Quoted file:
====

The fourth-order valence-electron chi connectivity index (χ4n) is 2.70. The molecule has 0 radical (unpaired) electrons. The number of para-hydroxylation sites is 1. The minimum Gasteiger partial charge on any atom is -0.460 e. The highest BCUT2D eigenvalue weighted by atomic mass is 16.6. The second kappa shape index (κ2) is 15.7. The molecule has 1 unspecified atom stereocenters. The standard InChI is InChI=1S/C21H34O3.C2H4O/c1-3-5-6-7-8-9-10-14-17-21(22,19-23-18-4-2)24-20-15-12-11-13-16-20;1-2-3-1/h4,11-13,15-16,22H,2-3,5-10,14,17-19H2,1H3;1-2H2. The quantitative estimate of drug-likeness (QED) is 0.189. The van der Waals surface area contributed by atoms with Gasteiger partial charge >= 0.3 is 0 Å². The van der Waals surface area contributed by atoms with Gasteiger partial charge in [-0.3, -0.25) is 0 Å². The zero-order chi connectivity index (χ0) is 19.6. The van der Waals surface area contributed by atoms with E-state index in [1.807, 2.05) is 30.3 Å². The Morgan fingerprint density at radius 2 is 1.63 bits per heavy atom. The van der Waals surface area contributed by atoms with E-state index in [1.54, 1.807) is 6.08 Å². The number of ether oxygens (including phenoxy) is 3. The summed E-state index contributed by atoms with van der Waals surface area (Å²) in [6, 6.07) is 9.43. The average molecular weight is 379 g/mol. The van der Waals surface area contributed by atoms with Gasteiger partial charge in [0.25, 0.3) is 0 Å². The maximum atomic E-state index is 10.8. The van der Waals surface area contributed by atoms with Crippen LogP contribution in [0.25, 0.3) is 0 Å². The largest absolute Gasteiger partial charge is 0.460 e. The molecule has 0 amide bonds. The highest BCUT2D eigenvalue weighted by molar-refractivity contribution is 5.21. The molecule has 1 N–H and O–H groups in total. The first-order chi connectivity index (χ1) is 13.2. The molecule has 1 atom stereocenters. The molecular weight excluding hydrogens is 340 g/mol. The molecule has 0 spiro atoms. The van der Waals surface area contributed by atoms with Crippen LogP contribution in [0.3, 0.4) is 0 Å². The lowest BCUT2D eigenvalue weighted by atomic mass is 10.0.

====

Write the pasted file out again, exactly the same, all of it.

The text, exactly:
The fourth-order valence-electron chi connectivity index (χ4n) is 2.70. The molecule has 0 radical (unpaired) electrons. The number of para-hydroxylation sites is 1. The minimum Gasteiger partial charge on any atom is -0.460 e. The highest BCUT2D eigenvalue weighted by atomic mass is 16.6. The second kappa shape index (κ2) is 15.7. The molecule has 1 unspecified atom stereocenters. The standard InChI is InChI=1S/C21H34O3.C2H4O/c1-3-5-6-7-8-9-10-14-17-21(22,19-23-18-4-2)24-20-15-12-11-13-16-20;1-2-3-1/h4,11-13,15-16,22H,2-3,5-10,14,17-19H2,1H3;1-2H2. The quantitative estimate of drug-likeness (QED) is 0.189. The van der Waals surface area contributed by atoms with Gasteiger partial charge >= 0.3 is 0 Å². The van der Waals surface area contributed by atoms with Gasteiger partial charge in [-0.3, -0.25) is 0 Å². The zero-order chi connectivity index (χ0) is 19.6. The van der Waals surface area contributed by atoms with E-state index in [1.807, 2.05) is 30.3 Å². The Morgan fingerprint density at radius 2 is 1.63 bits per heavy atom. The van der Waals surface area contributed by atoms with E-state index in [1.54, 1.807) is 6.08 Å². The number of ether oxygens (including phenoxy) is 3. The summed E-state index contributed by atoms with van der Waals surface area (Å²) in [6, 6.07) is 9.43. The average molecular weight is 379 g/mol. The van der Waals surface area contributed by atoms with Gasteiger partial charge in [0.25, 0.3) is 0 Å². The maximum atomic E-state index is 10.8. The van der Waals surface area contributed by atoms with Crippen LogP contribution in [0.25, 0.3) is 0 Å². The largest absolute Gasteiger partial charge is 0.460 e. The molecule has 0 amide bonds. The highest BCUT2D eigenvalue weighted by molar-refractivity contribution is 5.21. The molecule has 1 N–H and O–H groups in total. The first-order chi connectivity index (χ1) is 13.2. The molecule has 1 atom stereocenters. The molecular weight excluding hydrogens is 340 g/mol. The molecule has 0 spiro atoms. The van der Waals surface area contributed by atoms with Crippen LogP contribution in [0.3, 0.4) is 0 Å². The lowest BCUT2D eigenvalue weighted by atomic mass is 10.0.